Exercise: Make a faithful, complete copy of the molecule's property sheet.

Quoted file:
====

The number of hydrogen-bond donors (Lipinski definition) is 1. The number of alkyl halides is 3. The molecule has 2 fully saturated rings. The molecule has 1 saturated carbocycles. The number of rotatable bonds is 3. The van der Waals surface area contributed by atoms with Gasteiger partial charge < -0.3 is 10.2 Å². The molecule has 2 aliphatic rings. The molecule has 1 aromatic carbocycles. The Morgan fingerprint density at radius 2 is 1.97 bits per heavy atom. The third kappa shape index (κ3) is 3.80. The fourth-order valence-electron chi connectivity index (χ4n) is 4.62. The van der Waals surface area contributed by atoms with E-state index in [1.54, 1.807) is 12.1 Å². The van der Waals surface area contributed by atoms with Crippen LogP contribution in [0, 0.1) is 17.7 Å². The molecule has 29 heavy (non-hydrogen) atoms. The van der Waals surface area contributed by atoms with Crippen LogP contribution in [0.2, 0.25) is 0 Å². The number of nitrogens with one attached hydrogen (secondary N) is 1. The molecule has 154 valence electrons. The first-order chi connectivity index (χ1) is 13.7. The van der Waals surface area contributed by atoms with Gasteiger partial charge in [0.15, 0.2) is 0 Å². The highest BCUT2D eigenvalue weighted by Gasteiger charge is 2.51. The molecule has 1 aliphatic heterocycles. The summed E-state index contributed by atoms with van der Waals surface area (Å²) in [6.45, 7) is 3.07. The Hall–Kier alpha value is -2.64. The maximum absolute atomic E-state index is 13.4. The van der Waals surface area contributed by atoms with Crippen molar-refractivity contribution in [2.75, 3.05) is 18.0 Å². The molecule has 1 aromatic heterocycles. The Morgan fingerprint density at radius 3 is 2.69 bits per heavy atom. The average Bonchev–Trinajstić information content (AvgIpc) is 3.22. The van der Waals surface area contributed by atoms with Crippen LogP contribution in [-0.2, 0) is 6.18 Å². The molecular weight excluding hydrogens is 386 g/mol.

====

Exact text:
The number of hydrogen-bond donors (Lipinski definition) is 1. The number of alkyl halides is 3. The molecule has 2 fully saturated rings. The molecule has 1 saturated carbocycles. The number of rotatable bonds is 3. The van der Waals surface area contributed by atoms with Gasteiger partial charge < -0.3 is 10.2 Å². The molecule has 2 aliphatic rings. The molecule has 1 aromatic carbocycles. The Morgan fingerprint density at radius 2 is 1.97 bits per heavy atom. The third kappa shape index (κ3) is 3.80. The fourth-order valence-electron chi connectivity index (χ4n) is 4.62. The van der Waals surface area contributed by atoms with E-state index in [1.54, 1.807) is 12.1 Å². The van der Waals surface area contributed by atoms with Crippen LogP contribution in [0, 0.1) is 17.7 Å². The molecule has 29 heavy (non-hydrogen) atoms. The van der Waals surface area contributed by atoms with Crippen LogP contribution in [0.2, 0.25) is 0 Å². The number of nitrogens with one attached hydrogen (secondary N) is 1. The molecule has 154 valence electrons. The first-order chi connectivity index (χ1) is 13.7. The van der Waals surface area contributed by atoms with Gasteiger partial charge in [0.15, 0.2) is 0 Å². The highest BCUT2D eigenvalue weighted by Gasteiger charge is 2.51. The molecule has 1 aliphatic heterocycles. The summed E-state index contributed by atoms with van der Waals surface area (Å²) in [6.45, 7) is 3.07. The Hall–Kier alpha value is -2.64. The maximum absolute atomic E-state index is 13.4. The van der Waals surface area contributed by atoms with Crippen molar-refractivity contribution in [2.75, 3.05) is 18.0 Å². The molecule has 1 aromatic heterocycles. The Morgan fingerprint density at radius 3 is 2.69 bits per heavy atom. The average Bonchev–Trinajstić information content (AvgIpc) is 3.22. The van der Waals surface area contributed by atoms with Crippen LogP contribution in [-0.2, 0) is 6.18 Å². The molecular weight excluding hydrogens is 386 g/mol.